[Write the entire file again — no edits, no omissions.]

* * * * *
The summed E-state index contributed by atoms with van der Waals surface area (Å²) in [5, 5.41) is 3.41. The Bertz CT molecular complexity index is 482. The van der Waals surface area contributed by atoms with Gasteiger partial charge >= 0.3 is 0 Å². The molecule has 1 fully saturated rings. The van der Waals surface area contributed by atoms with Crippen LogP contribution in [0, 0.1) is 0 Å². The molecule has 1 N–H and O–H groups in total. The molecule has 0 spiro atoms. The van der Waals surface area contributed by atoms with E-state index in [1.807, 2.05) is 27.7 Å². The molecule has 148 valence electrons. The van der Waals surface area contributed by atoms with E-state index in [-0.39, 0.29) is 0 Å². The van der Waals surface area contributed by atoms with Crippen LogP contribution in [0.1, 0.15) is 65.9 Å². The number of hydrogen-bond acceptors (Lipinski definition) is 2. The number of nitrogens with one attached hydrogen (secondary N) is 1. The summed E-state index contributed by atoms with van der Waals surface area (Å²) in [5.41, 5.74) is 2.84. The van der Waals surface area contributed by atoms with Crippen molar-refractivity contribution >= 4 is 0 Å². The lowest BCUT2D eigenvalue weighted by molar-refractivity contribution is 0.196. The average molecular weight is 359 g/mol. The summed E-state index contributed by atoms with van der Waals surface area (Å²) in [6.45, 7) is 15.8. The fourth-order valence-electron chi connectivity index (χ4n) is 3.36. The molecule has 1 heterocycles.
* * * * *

The summed E-state index contributed by atoms with van der Waals surface area (Å²) in [5, 5.41) is 3.41. The Bertz CT molecular complexity index is 482. The van der Waals surface area contributed by atoms with Gasteiger partial charge >= 0.3 is 0 Å². The molecule has 1 fully saturated rings. The van der Waals surface area contributed by atoms with Crippen LogP contribution in [0, 0.1) is 0 Å². The molecule has 1 N–H and O–H groups in total. The molecule has 0 spiro atoms. The van der Waals surface area contributed by atoms with E-state index in [1.807, 2.05) is 27.7 Å². The molecule has 148 valence electrons. The van der Waals surface area contributed by atoms with E-state index in [-0.39, 0.29) is 0 Å². The van der Waals surface area contributed by atoms with Crippen LogP contribution in [0.1, 0.15) is 65.9 Å². The number of hydrogen-bond acceptors (Lipinski definition) is 2. The number of nitrogens with one attached hydrogen (secondary N) is 1. The summed E-state index contributed by atoms with van der Waals surface area (Å²) in [5.41, 5.74) is 2.84. The van der Waals surface area contributed by atoms with Crippen molar-refractivity contribution >= 4 is 0 Å². The lowest BCUT2D eigenvalue weighted by molar-refractivity contribution is 0.196. The average molecular weight is 359 g/mol. The summed E-state index contributed by atoms with van der Waals surface area (Å²) in [6.45, 7) is 15.8. The fourth-order valence-electron chi connectivity index (χ4n) is 3.36. The molecule has 1 heterocycles.